‘Listen to You’ was composed by Peppermint Ollie (Olivia) for the QSAN and Sexual Violence Awareness Month, 2019 (SVAM). ‘Listen to You’ promotes the message that survivors of sexual assault shouldn’t have to be afraid of not being believed, which is still a strong issue prevalent in today’s society.
Ollie is a Brisbane based singer and songwriter whose music can be found on Spotify and Apple Music. Her strong online presence with her YouTube channel has led to her writing and performing songs for the CBBC’s television program LifeBabble, as well as being awarded a grant from Advance Queensland. Ollie is passionate about writing music with meaning.
‘Listen to Survivors’
For Sexual Violence Awareness Month 2019, the Queensland Sexual Assault Network worked with artist and activist, Liberal Jane, to create a series of images inspiring community members to supportively respond to disclosures of sexual violence. If a survivor chooses to tell you that she has experienced sexual violence, she is investing a lot of trust in you. Your responses are important. The first image in the series, “Listen to Survivors” speaks to acknowledging survivors.
Responder tips: When responding to a disclosure, you do not have to be an expert or know all the right things to say. Start by listening carefully to what the person is saying. Let them speak at their own pace, and disclose as much information as they are comfortable sharing. Try not to interrupt or ask lots of questions. You do not need to know all the details - try not to ask for more information about the actual events than is volunteered.
The second image in the series, “Believe Survivors” means putting your trust, faith and confidence in survivors.
The theme of SVAM 2019 was ‘We Believe You’. 1 in 5 women experience sexual violence in their lifetime, however, these experiences are vastly under reported. ‘We believe you’ addresses a pervasive cultural attitude in not believing survivors when they disclose their experience of sexual violence. Many survivors have attempted to find justice through reporting and have not been believed. Many women choose not to report or disclose to friends and family due to unhelpful messages from their communities, friends and family, the police and the justice system. Messages include minimising their experience and the trauma they might have sustained and victim blaming - indicating that they might be somehow to blame for a crime committed against them. We know that sexual assault occurs within the context of power, intimidation, coercion and violence - and therefore a survivor’s response and act of resistance in that moment is to just survive - even if that meant acting 'passive'.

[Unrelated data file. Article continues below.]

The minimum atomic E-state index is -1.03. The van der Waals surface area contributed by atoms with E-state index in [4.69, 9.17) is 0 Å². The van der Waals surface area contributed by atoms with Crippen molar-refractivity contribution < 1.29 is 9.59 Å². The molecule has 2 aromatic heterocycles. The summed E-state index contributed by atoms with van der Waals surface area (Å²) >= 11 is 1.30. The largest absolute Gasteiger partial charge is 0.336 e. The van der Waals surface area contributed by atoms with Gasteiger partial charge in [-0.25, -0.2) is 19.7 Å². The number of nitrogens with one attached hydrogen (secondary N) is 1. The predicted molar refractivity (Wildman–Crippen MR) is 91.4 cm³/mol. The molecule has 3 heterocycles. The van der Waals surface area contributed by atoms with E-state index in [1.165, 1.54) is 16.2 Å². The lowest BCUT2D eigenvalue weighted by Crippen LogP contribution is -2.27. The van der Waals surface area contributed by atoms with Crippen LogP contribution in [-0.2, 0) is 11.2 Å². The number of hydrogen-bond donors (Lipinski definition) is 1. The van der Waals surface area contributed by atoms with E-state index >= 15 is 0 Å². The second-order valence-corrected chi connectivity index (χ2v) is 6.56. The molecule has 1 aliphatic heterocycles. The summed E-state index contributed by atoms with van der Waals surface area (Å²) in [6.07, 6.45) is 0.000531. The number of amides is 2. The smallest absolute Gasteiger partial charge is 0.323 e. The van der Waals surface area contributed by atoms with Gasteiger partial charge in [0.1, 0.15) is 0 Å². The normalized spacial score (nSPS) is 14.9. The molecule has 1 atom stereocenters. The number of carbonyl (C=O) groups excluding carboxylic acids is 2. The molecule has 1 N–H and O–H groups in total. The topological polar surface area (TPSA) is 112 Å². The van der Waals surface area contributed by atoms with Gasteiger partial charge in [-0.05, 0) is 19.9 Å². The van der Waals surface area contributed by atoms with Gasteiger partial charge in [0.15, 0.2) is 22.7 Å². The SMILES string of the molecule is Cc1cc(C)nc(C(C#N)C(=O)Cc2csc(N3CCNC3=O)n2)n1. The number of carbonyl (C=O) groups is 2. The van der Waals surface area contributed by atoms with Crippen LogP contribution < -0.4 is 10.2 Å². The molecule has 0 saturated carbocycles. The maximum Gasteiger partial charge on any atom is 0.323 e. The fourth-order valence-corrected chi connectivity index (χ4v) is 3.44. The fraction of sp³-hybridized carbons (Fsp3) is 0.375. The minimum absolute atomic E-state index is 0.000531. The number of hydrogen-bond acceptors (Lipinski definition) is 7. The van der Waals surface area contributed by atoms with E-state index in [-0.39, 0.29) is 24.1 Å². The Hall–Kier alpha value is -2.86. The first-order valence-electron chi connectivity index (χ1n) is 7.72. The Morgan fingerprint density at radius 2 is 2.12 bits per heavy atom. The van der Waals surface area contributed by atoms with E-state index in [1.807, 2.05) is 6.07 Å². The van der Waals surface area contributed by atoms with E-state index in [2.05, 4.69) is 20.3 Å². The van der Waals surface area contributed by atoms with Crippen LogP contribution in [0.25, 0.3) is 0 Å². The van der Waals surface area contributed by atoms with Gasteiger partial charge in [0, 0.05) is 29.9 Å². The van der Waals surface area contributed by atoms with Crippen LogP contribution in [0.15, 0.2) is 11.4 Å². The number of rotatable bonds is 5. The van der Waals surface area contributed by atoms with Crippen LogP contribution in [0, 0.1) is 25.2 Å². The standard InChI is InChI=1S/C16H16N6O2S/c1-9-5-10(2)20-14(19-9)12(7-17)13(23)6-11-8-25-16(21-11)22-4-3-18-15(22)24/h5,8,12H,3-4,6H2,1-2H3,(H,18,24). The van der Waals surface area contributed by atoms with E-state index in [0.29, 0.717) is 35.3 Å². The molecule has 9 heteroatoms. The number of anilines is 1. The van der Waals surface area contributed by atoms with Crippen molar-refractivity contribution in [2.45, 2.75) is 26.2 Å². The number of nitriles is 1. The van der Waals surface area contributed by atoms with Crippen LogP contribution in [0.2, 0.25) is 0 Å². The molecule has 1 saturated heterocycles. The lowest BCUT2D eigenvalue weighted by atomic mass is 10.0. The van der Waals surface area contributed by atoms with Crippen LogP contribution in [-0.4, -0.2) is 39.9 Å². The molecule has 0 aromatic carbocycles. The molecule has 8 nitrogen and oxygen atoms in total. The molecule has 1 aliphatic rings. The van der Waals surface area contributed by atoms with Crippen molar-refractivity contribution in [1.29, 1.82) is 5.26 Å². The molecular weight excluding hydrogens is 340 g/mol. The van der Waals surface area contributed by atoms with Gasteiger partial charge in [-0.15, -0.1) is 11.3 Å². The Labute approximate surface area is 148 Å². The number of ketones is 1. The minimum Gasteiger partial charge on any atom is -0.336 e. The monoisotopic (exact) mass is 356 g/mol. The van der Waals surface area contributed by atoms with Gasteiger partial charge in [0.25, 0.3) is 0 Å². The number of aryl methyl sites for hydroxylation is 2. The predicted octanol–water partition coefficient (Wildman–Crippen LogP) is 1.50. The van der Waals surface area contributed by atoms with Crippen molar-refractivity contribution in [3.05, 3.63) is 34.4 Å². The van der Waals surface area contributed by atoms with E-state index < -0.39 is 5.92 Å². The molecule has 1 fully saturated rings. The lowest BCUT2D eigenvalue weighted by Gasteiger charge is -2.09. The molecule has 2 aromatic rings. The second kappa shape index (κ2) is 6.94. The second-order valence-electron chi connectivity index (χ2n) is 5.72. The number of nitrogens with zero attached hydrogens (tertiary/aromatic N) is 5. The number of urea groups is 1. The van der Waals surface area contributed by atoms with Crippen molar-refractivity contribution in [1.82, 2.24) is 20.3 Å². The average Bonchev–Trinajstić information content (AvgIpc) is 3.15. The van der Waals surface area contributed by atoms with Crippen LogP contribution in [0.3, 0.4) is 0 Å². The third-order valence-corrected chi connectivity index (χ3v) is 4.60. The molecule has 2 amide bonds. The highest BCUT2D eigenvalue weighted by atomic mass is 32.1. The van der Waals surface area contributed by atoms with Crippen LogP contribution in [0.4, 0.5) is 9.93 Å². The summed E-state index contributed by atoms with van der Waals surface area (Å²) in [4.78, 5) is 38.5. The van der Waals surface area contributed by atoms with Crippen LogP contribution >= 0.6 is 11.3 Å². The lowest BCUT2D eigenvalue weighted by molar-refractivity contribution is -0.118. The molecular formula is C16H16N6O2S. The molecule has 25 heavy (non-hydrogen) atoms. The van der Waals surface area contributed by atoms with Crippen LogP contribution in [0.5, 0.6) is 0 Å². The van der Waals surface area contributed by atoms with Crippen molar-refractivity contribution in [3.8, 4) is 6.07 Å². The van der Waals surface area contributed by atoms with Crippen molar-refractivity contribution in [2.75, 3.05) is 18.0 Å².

Together we can transform the way we respond to disclosures, work towards changing the narrative and foster a safer community. Together we can call out the institutions that silence and dismiss survivors. It starts by believing and it starts with you.
Responder tips: It can be extremely difficult for survivors to come forward and share their story. They may feel ashamed, fear they won’t be believed, or worried they may be blamed. Leave any ‘why’ questions out – your job is to support this person. Be careful not to interpret calmness or a lack of visible distress as a sign that the event did not occur. Everyone responds to traumatic events differently. The best thing you can do is believe them.
You can say things like:
“I believe you.”
“It took a lot of courage to tell me about this.”
“It’s not your fault.”
“You didn’t do anything to deserve this.”
The third and final image in the series, “Support Survivors” means acknowledging that survivors are the experts in their own lives.
Responder tips: Sexual violence is a violation of consent. Sexual violence is a crime in which perpetrators seek to control and dominant another person. It is therefore imperative to work in ways that honour consent and promote a survivor’s sense of power and control. Ask them what they need, help her to explore her options and encourage them to make their own decisions.
Sometimes support means providing resources, such as how to reach support services, seek medical attention, or report the crime to the police.
Some simple, practical ideas which may be useful, include: company, transport to appointments, child care, grocery shopping or cooking a meal. By being available, patient and understanding, you can assist a survivor to reduce the impact of sexual violence on their life.
Providing consistent support is important, given that there can be ups and downs, good periods and difficult periods, even in a single day. Remember, sometimes things appear to get worse before they get better. Being consistent and dependable can have a positive impact in and of itself.
You can say things like:
“You are not alone”
“I care about you and am here to help in any way I can”
“Is there anything I can do to support you?”
“Is there anything you need from me right now?”